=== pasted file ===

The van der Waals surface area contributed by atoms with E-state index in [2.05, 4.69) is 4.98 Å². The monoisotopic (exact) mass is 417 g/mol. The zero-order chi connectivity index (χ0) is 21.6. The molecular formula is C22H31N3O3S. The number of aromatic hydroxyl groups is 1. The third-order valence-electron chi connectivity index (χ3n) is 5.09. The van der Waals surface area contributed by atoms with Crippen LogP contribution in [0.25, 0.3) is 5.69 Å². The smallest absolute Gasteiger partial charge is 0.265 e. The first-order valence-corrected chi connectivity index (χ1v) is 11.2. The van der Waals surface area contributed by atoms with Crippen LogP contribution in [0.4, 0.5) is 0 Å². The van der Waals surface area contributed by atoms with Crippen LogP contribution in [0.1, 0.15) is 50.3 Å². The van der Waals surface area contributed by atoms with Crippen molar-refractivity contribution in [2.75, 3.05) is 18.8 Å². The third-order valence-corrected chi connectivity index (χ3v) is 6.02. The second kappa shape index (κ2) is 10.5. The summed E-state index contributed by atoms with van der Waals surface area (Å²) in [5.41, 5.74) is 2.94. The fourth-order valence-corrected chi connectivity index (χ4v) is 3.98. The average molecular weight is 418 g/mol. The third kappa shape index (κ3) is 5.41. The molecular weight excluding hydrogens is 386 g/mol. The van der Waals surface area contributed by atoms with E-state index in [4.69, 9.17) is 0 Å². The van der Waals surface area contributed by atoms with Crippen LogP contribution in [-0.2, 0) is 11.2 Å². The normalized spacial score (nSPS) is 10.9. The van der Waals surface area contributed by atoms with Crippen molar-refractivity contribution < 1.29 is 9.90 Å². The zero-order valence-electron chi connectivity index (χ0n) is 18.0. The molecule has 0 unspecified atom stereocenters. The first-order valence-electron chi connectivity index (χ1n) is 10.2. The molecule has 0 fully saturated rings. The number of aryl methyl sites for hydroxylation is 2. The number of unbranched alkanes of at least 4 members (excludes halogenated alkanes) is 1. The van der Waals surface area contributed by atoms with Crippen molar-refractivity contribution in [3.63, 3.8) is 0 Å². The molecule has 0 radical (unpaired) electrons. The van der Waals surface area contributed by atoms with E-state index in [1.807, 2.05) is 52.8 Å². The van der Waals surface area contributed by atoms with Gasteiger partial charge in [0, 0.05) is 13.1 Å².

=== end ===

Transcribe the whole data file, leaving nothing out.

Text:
The van der Waals surface area contributed by atoms with E-state index in [2.05, 4.69) is 4.98 Å². The monoisotopic (exact) mass is 417 g/mol. The zero-order chi connectivity index (χ0) is 21.6. The molecular formula is C22H31N3O3S. The number of aromatic hydroxyl groups is 1. The third-order valence-electron chi connectivity index (χ3n) is 5.09. The van der Waals surface area contributed by atoms with Crippen LogP contribution in [0.25, 0.3) is 5.69 Å². The smallest absolute Gasteiger partial charge is 0.265 e. The first-order valence-corrected chi connectivity index (χ1v) is 11.2. The van der Waals surface area contributed by atoms with Crippen LogP contribution in [0.4, 0.5) is 0 Å². The van der Waals surface area contributed by atoms with Crippen LogP contribution in [0.1, 0.15) is 50.3 Å². The van der Waals surface area contributed by atoms with Crippen molar-refractivity contribution in [2.75, 3.05) is 18.8 Å². The third-order valence-corrected chi connectivity index (χ3v) is 6.02. The second kappa shape index (κ2) is 10.5. The summed E-state index contributed by atoms with van der Waals surface area (Å²) in [5.41, 5.74) is 2.94. The fourth-order valence-corrected chi connectivity index (χ4v) is 3.98. The average molecular weight is 418 g/mol. The third kappa shape index (κ3) is 5.41. The molecular weight excluding hydrogens is 386 g/mol. The van der Waals surface area contributed by atoms with E-state index in [4.69, 9.17) is 0 Å². The van der Waals surface area contributed by atoms with Crippen LogP contribution in [-0.2, 0) is 11.2 Å². The normalized spacial score (nSPS) is 10.9. The van der Waals surface area contributed by atoms with Crippen molar-refractivity contribution < 1.29 is 9.90 Å². The zero-order valence-electron chi connectivity index (χ0n) is 18.0. The molecule has 0 unspecified atom stereocenters. The first-order valence-electron chi connectivity index (χ1n) is 10.2. The molecule has 0 fully saturated rings. The number of aryl methyl sites for hydroxylation is 2. The number of unbranched alkanes of at least 4 members (excludes halogenated alkanes) is 1. The van der Waals surface area contributed by atoms with Crippen molar-refractivity contribution in [3.63, 3.8) is 0 Å². The molecule has 0 radical (unpaired) electrons. The van der Waals surface area contributed by atoms with E-state index in [1.807, 2.05) is 52.8 Å². The van der Waals surface area contributed by atoms with Gasteiger partial charge in [0, 0.05) is 13.1 Å².